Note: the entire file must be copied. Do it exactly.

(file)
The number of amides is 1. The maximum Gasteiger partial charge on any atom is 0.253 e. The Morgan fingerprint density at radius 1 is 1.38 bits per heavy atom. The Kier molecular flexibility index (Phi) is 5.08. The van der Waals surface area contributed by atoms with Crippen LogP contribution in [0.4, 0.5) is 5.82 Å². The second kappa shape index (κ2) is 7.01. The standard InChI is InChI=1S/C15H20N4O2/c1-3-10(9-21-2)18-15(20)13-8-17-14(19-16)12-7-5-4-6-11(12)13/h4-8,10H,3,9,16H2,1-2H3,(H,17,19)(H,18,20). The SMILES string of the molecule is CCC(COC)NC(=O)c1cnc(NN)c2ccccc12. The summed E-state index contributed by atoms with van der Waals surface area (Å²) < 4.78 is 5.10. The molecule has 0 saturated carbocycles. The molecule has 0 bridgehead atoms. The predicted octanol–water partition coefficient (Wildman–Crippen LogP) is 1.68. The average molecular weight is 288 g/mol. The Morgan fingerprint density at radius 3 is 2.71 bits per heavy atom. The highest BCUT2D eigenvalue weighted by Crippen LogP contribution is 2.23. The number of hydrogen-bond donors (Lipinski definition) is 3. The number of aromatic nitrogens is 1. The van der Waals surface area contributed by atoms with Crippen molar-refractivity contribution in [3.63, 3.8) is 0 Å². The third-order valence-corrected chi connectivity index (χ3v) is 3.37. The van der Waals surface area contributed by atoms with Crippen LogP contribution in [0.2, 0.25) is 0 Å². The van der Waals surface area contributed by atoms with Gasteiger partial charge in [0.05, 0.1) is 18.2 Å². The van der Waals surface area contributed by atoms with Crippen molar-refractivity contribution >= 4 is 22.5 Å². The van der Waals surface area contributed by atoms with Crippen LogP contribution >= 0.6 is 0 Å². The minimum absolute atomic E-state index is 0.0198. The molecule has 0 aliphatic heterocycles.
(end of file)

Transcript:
The number of amides is 1. The maximum Gasteiger partial charge on any atom is 0.253 e. The Morgan fingerprint density at radius 1 is 1.38 bits per heavy atom. The Kier molecular flexibility index (Phi) is 5.08. The van der Waals surface area contributed by atoms with Crippen LogP contribution in [0.4, 0.5) is 5.82 Å². The second kappa shape index (κ2) is 7.01. The standard InChI is InChI=1S/C15H20N4O2/c1-3-10(9-21-2)18-15(20)13-8-17-14(19-16)12-7-5-4-6-11(12)13/h4-8,10H,3,9,16H2,1-2H3,(H,17,19)(H,18,20). The SMILES string of the molecule is CCC(COC)NC(=O)c1cnc(NN)c2ccccc12. The summed E-state index contributed by atoms with van der Waals surface area (Å²) < 4.78 is 5.10. The molecule has 0 saturated carbocycles. The molecule has 0 bridgehead atoms. The predicted octanol–water partition coefficient (Wildman–Crippen LogP) is 1.68. The average molecular weight is 288 g/mol. The Morgan fingerprint density at radius 3 is 2.71 bits per heavy atom. The highest BCUT2D eigenvalue weighted by Crippen LogP contribution is 2.23. The number of hydrogen-bond donors (Lipinski definition) is 3. The number of aromatic nitrogens is 1. The van der Waals surface area contributed by atoms with Crippen molar-refractivity contribution in [3.63, 3.8) is 0 Å². The third-order valence-corrected chi connectivity index (χ3v) is 3.37. The van der Waals surface area contributed by atoms with Crippen LogP contribution in [0.2, 0.25) is 0 Å². The van der Waals surface area contributed by atoms with Gasteiger partial charge in [0.05, 0.1) is 18.2 Å². The van der Waals surface area contributed by atoms with Crippen molar-refractivity contribution >= 4 is 22.5 Å². The van der Waals surface area contributed by atoms with Crippen LogP contribution >= 0.6 is 0 Å². The minimum absolute atomic E-state index is 0.0198. The molecule has 0 aliphatic heterocycles.